However, the honor of "most absurdly pricey special edition in history" has to go to the "Spotlight Edition" of Dying Light: The Following. This package included the game along with a plethora of insane bonuses, like acting lessons from voice actor Roger Craig Smith and a supporting role in a planned film adaptation of Dying Light. Only one of these was offered for sale and it cost a cool $10 million.

Longest 6-Star Wanted Level

Grand Theft Auto 4 is a wild game, with Niko Bellic acting as one of the more level-headed protagonists in the series. It always feels a little weird to guide the character completely off the rails, but the game occasionally calls upon you to do just that. And, of course, breaking the law in a GTA game always results in a Wanted Level, which increases the amount of law enforcement officers that chase you. 


In Grand Theft Auto 4, the Wanted Level goes up to 6 stars, at which point the police are joined by the National Guard in their efforts to take Niko down. In other words, reaching 6 stars is basically a death sentence.

One fan holds the Guinness World Record for surviving at a full 6-star Wanted Level for over 16 minutes. How Henrik Lindholm managed to evade every piece of artillery that Liberty City could throw at him for that long is unclear, but it's very impressive. Most of players just ramp their motorcycles into the subway and wait for the heat to die down.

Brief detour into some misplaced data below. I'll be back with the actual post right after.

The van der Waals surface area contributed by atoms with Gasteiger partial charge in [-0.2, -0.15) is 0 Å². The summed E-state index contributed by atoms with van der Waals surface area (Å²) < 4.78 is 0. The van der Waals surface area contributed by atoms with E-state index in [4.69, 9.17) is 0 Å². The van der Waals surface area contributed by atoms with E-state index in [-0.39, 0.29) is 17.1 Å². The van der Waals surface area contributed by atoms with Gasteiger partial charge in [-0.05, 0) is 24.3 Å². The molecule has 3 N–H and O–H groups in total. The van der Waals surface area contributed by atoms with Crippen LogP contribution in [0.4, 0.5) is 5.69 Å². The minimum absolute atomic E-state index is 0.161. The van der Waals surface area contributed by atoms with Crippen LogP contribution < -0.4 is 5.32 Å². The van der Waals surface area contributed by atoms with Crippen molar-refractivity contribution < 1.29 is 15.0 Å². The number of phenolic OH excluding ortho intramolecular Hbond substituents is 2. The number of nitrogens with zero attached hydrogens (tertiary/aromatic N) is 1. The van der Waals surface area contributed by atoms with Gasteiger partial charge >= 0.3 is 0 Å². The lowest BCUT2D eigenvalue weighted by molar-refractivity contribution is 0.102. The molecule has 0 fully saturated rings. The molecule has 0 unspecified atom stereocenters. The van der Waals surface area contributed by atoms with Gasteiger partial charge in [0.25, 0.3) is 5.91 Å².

The most Lara Crofts in one place

The previous record for the largest number of Lara Croft cosplayers in one place was set in 2016 in Paris with a total number of 315 Laras. That record was broken two years later by 316 Laras at a promotional event for the Tomb Raider reboot film.


However, this record hasn't come without a bit of controversy. Some believe this was less of a gathering of hardcore Tomb Raider fans and more of a publicity stunt on the part of Warner Brothers. It certainly seems likely, considering all the Laras are wearing the exact same outfit (which is from the movie, not the game). Also, the number of cosplayers present was exactly the number needed to beat the previous record. It all adds up to an odd little conspiracy theory.

"If it was a solely promotion event for the new Tomb Raider movie, I personally think it was a neat idea (although I would argue about the outfits)," tweeted the co-webmaster of fan-site Tomb Raider China. "But if it was set up to just beat the records that was held in Paris ... I think it was a terrible idea."


Longest prison sentence for playing a video game

Back in 2002, keeping your mobile phone turned on during a flight was considered much more of a risk than it is now. That's why a fellow named Faiz Chopdat drew the ire of authorities when he refused to switch his phone off after repeated warnings from the flight crew. Apparently, Chopdat was way too invested in a game of Tetris to comply with their orders. 


When the plane landed, Chopdat was arrested and sentenced to four months in jail for the disruption. At the time, this was seen as a way for authorities to make an example of him and show people that the rules surrounding mobile device usage were taken very seriously. The incident was immortalized as a Guinness World Record for the "Longest prison sentence for playing a video game." More than anything else, you have to wonder what this conversation with Guinness was like. How did it even come to be recognized as a record someone could hold?